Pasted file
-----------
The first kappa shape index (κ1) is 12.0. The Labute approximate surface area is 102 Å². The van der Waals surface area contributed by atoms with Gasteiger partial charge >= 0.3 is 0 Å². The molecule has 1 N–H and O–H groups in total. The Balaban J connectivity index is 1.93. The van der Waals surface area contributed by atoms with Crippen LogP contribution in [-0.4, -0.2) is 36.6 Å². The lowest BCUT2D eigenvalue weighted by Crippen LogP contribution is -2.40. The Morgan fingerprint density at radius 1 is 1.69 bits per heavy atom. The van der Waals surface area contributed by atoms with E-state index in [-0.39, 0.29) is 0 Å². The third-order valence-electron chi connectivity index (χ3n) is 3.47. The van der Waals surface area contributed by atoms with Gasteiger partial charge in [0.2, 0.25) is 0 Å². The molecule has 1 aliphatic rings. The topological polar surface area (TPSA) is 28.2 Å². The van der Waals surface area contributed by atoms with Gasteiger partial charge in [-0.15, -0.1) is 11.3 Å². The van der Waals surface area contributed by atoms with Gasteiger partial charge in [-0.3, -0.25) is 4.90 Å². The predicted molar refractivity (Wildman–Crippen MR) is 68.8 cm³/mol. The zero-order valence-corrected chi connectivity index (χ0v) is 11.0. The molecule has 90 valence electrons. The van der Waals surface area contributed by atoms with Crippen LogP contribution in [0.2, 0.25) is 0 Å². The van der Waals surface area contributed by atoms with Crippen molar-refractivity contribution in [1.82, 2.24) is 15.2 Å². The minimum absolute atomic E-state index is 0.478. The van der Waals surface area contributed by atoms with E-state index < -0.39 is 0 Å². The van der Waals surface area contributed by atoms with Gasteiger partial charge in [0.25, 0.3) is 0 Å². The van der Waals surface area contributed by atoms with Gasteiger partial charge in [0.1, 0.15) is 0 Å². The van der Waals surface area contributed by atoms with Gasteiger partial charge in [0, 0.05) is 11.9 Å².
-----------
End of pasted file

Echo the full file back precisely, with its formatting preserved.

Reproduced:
The first kappa shape index (κ1) is 12.0. The Labute approximate surface area is 102 Å². The van der Waals surface area contributed by atoms with Gasteiger partial charge >= 0.3 is 0 Å². The molecule has 1 N–H and O–H groups in total. The Balaban J connectivity index is 1.93. The van der Waals surface area contributed by atoms with Crippen LogP contribution in [-0.4, -0.2) is 36.6 Å². The lowest BCUT2D eigenvalue weighted by Crippen LogP contribution is -2.40. The Morgan fingerprint density at radius 1 is 1.69 bits per heavy atom. The van der Waals surface area contributed by atoms with E-state index in [-0.39, 0.29) is 0 Å². The third-order valence-electron chi connectivity index (χ3n) is 3.47. The van der Waals surface area contributed by atoms with Gasteiger partial charge in [0.2, 0.25) is 0 Å². The molecule has 1 aliphatic rings. The topological polar surface area (TPSA) is 28.2 Å². The van der Waals surface area contributed by atoms with Gasteiger partial charge in [-0.15, -0.1) is 11.3 Å². The van der Waals surface area contributed by atoms with Gasteiger partial charge in [-0.3, -0.25) is 4.90 Å². The predicted molar refractivity (Wildman–Crippen MR) is 68.8 cm³/mol. The zero-order valence-corrected chi connectivity index (χ0v) is 11.0. The molecule has 90 valence electrons. The van der Waals surface area contributed by atoms with Crippen LogP contribution in [0.2, 0.25) is 0 Å². The van der Waals surface area contributed by atoms with Crippen molar-refractivity contribution in [1.82, 2.24) is 15.2 Å². The minimum absolute atomic E-state index is 0.478. The van der Waals surface area contributed by atoms with E-state index < -0.39 is 0 Å². The van der Waals surface area contributed by atoms with Gasteiger partial charge in [0.25, 0.3) is 0 Å². The van der Waals surface area contributed by atoms with Gasteiger partial charge in [0.1, 0.15) is 0 Å². The van der Waals surface area contributed by atoms with Gasteiger partial charge in [0, 0.05) is 11.9 Å².